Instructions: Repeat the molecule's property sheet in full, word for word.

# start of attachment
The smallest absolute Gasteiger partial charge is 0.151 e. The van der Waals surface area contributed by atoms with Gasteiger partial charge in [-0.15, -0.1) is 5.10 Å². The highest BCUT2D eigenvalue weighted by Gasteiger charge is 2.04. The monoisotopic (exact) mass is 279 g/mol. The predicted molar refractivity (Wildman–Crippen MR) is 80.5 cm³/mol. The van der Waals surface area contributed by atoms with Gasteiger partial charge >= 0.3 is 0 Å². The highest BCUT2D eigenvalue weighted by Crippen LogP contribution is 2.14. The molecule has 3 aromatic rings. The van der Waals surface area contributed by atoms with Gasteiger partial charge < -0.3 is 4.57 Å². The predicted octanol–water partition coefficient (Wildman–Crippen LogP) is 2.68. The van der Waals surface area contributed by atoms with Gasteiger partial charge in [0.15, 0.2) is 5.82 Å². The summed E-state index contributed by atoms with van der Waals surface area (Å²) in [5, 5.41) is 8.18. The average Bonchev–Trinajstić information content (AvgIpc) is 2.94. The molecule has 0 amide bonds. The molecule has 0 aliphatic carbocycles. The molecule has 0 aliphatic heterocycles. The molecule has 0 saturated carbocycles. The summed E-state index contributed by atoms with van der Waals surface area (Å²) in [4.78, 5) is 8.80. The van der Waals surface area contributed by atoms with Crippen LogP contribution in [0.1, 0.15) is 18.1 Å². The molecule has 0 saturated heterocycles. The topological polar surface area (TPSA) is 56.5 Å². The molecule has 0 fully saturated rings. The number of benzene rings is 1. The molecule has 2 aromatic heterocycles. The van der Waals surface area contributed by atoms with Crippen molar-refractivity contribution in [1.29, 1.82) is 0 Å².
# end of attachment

The smallest absolute Gasteiger partial charge is 0.151 e. The van der Waals surface area contributed by atoms with Gasteiger partial charge in [-0.15, -0.1) is 5.10 Å². The highest BCUT2D eigenvalue weighted by Gasteiger charge is 2.04. The monoisotopic (exact) mass is 279 g/mol. The predicted molar refractivity (Wildman–Crippen MR) is 80.5 cm³/mol. The van der Waals surface area contributed by atoms with Gasteiger partial charge >= 0.3 is 0 Å². The highest BCUT2D eigenvalue weighted by Crippen LogP contribution is 2.14. The molecule has 3 aromatic rings. The van der Waals surface area contributed by atoms with Gasteiger partial charge < -0.3 is 4.57 Å². The predicted octanol–water partition coefficient (Wildman–Crippen LogP) is 2.68. The van der Waals surface area contributed by atoms with Gasteiger partial charge in [0.15, 0.2) is 5.82 Å². The summed E-state index contributed by atoms with van der Waals surface area (Å²) in [5, 5.41) is 8.18. The average Bonchev–Trinajstić information content (AvgIpc) is 2.94. The molecule has 0 amide bonds. The molecule has 0 aliphatic carbocycles. The molecule has 0 aliphatic heterocycles. The molecule has 0 saturated carbocycles. The summed E-state index contributed by atoms with van der Waals surface area (Å²) in [4.78, 5) is 8.80. The van der Waals surface area contributed by atoms with Crippen LogP contribution in [0.1, 0.15) is 18.1 Å². The molecule has 0 saturated heterocycles. The topological polar surface area (TPSA) is 56.5 Å². The molecule has 0 fully saturated rings. The number of benzene rings is 1. The molecule has 2 aromatic heterocycles. The van der Waals surface area contributed by atoms with Crippen molar-refractivity contribution in [1.29, 1.82) is 0 Å².